Passive racism in the form of making excuses for racist comments/behaviour, dismissing them by saying things such as "they're only kids they don't understand," "that's just how things were when they were growing up," and "they didn't mean it like that" is unacceptable.
The black community needs people to stand up beside us and get comfortable with being uncomfortable. Ask the difficult questions, challenge behaviours and educate yourself about the history of police brutality, slavery, workplace discrimination and your own unconscious biases.
It's ok to say that you don't know enough, if you're going to start seeking that knowledge.
It's ok to say that you hold unconscious biases against POC, if you're going to start challenging your own thinking.
It's ok to say that you have been ignorant of racist remarks/behaviour in the past, if you ensure that doesn't happen again moving forward.
Let's be uncomfortable. And then start implementing change.
What Can You Do?
So, what can you do to start actively fighting racism in your day to day life?
1. Be aware of your unconscious biases. Do you shy away from pronouncing difficult names? Do you think that braids, dreadlocks or afros look "less professional'? Do you change your vocabulary when around POC to fit stereotypes? If you use any graphics of people in your marketing, are they all white?
2. Stop looking at black people to instigate change. A YouGov poll conducted in 2018 showed that over half of the black UK workforce has been subject to workplace racism, and so many are afraid to speak up and don't know where to start. Take the initiative to open the conversation and then be ready to listen. You might not like what you hear, you may be uncomfortable, but listen.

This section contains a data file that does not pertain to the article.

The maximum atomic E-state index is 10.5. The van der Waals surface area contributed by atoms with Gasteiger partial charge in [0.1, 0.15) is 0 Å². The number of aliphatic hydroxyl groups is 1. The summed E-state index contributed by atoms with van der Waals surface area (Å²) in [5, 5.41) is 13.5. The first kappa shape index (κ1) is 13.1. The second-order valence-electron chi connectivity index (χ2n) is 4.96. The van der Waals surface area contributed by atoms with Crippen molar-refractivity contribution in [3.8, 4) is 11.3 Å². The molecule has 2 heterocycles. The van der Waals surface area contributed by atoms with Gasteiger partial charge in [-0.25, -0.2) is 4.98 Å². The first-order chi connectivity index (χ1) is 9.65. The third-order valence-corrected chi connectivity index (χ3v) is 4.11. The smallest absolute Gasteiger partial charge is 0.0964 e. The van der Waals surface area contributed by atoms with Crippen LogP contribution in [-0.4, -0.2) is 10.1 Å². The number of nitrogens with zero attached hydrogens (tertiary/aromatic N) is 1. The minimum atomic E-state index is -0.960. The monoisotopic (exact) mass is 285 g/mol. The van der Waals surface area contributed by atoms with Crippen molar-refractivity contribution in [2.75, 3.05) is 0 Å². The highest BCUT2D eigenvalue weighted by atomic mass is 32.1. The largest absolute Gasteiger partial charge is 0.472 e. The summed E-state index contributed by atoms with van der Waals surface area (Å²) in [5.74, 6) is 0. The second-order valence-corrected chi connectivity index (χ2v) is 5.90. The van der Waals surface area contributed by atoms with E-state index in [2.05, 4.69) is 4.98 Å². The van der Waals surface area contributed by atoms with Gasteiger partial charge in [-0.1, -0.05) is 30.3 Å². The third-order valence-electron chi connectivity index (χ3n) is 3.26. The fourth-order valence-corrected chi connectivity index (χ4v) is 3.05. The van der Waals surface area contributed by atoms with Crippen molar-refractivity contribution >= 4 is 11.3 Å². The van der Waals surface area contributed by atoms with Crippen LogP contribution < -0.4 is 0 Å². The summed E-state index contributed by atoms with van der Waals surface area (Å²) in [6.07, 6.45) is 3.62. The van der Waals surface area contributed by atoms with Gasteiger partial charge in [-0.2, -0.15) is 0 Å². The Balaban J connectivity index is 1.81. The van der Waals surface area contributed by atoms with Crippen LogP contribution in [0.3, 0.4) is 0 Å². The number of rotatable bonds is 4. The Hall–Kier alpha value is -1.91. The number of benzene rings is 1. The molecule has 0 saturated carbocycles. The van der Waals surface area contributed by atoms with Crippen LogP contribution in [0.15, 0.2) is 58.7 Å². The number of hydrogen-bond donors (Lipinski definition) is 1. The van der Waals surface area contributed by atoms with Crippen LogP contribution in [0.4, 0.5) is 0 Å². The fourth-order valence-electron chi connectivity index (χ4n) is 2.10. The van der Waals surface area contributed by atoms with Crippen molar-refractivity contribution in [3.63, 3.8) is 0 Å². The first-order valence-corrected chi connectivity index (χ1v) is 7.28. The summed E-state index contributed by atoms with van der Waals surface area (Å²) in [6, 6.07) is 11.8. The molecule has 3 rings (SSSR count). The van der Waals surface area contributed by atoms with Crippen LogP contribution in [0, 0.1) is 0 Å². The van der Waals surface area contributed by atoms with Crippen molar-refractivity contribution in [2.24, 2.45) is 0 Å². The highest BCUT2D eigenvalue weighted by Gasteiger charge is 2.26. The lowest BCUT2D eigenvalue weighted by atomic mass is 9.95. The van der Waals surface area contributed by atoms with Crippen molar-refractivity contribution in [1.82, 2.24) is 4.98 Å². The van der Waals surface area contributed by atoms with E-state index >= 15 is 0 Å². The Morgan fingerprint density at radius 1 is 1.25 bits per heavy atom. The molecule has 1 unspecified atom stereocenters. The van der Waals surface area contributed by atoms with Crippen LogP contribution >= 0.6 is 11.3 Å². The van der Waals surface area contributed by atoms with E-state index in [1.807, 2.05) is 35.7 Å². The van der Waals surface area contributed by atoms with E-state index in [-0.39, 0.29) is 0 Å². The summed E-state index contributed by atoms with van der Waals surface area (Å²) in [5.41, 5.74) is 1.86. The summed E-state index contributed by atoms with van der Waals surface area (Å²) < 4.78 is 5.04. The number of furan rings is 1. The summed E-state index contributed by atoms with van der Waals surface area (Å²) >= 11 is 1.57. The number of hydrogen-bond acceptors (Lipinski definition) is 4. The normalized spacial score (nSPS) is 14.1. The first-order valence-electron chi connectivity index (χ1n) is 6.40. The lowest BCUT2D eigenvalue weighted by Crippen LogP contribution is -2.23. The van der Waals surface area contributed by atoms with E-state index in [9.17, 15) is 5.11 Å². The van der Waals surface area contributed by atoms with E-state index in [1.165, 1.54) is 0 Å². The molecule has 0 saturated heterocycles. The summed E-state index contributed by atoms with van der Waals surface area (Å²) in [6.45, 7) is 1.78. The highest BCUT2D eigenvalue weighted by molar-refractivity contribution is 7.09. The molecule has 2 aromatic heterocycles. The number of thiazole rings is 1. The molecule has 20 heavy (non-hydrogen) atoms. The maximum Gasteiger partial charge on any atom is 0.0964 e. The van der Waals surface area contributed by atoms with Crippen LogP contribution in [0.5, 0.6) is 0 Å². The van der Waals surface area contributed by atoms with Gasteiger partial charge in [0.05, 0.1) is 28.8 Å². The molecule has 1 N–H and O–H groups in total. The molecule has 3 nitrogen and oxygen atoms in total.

3. Adopt a zero-tolerance approach to racist behaviour. Do not ignore, dismiss or downplay these things. Speak up, express your concerns and make it clear it won't be tolerated. This will feel uncomfortable at first, and that's ok. The more you do it, the easier it will become.
4. Educate yourself. Whilst accounting specific diversity/anti-racism material is limited, there are several books, films and documentaries available to help you with understanding the topic at a broader level. Here are some of my personal recommendations:
Why I’m No Longer Talking to White People About Race by Reni Eddo-Lodge
They Can’t Kill Us All: Ferguson, Baltimore, And A New Era In America’s Racial Justice Movement by Wesley Lowery
‘When They See Us’ (2019) - Available on Netflix
Things aren't going to change in a day, in a week or even a month. We all need to show up and actively fight racism daily. We can’t switch off or ignore it.
Black lives matter. Now. Tomorrow. Always.
For more on diversity and why the profession needs to take it seriously, tune into People Matters with Lucy Cohen on 26 October at 9am. In celebration of Black History Month, this episode explores why firms shouldn’t be a silent bystander and explains how a diverse team can strengthen your firm and how you serve your clients.
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Kayleigh began her career in corporate and commercial banking, before working at an alternative lender and most recently joined the partnerships team at Capitalise, a fintech adviser-led funding platform, designed to empower accountants to help their clients discover and access the funding they need to succeed.